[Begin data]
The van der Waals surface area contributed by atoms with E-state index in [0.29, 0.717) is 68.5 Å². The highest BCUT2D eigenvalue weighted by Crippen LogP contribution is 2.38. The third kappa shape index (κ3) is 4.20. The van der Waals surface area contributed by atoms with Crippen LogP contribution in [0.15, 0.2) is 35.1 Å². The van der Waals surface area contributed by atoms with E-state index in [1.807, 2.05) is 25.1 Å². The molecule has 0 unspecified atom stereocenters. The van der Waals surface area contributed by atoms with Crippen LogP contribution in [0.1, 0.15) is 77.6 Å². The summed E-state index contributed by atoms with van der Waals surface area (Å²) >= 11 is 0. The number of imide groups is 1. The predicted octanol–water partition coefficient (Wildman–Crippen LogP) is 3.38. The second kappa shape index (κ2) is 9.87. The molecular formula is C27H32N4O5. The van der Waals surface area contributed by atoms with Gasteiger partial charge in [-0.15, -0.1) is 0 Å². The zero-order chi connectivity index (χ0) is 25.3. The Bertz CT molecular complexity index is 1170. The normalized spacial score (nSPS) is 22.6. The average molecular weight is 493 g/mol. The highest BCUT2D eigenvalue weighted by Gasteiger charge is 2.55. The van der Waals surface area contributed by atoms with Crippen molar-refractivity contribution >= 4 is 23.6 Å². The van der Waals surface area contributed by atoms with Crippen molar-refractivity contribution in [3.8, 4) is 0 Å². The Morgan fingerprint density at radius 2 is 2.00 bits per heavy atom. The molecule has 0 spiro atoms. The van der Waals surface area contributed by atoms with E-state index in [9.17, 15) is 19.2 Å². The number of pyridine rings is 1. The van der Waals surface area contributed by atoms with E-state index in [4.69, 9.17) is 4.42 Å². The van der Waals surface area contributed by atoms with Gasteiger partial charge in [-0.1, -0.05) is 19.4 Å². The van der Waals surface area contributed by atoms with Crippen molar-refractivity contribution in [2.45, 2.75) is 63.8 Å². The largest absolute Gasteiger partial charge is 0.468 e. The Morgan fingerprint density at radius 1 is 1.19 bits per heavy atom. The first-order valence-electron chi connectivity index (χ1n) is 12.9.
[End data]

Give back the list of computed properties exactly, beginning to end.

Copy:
The van der Waals surface area contributed by atoms with E-state index in [0.29, 0.717) is 68.5 Å². The highest BCUT2D eigenvalue weighted by Crippen LogP contribution is 2.38. The third kappa shape index (κ3) is 4.20. The van der Waals surface area contributed by atoms with Crippen LogP contribution in [0.15, 0.2) is 35.1 Å². The van der Waals surface area contributed by atoms with E-state index in [1.807, 2.05) is 25.1 Å². The molecule has 0 unspecified atom stereocenters. The van der Waals surface area contributed by atoms with Crippen LogP contribution in [0.1, 0.15) is 77.6 Å². The summed E-state index contributed by atoms with van der Waals surface area (Å²) >= 11 is 0. The number of imide groups is 1. The predicted octanol–water partition coefficient (Wildman–Crippen LogP) is 3.38. The second kappa shape index (κ2) is 9.87. The molecular formula is C27H32N4O5. The van der Waals surface area contributed by atoms with Gasteiger partial charge in [-0.15, -0.1) is 0 Å². The zero-order chi connectivity index (χ0) is 25.3. The Bertz CT molecular complexity index is 1170. The normalized spacial score (nSPS) is 22.6. The average molecular weight is 493 g/mol. The highest BCUT2D eigenvalue weighted by Gasteiger charge is 2.55. The van der Waals surface area contributed by atoms with Crippen molar-refractivity contribution >= 4 is 23.6 Å². The van der Waals surface area contributed by atoms with Crippen molar-refractivity contribution in [3.8, 4) is 0 Å². The Morgan fingerprint density at radius 2 is 2.00 bits per heavy atom. The molecule has 0 spiro atoms. The van der Waals surface area contributed by atoms with E-state index in [9.17, 15) is 19.2 Å². The number of pyridine rings is 1. The van der Waals surface area contributed by atoms with E-state index in [4.69, 9.17) is 4.42 Å². The van der Waals surface area contributed by atoms with Gasteiger partial charge in [-0.1, -0.05) is 19.4 Å². The van der Waals surface area contributed by atoms with Crippen molar-refractivity contribution in [2.45, 2.75) is 63.8 Å². The largest absolute Gasteiger partial charge is 0.468 e. The Morgan fingerprint density at radius 1 is 1.19 bits per heavy atom. The first-order valence-electron chi connectivity index (χ1n) is 12.9.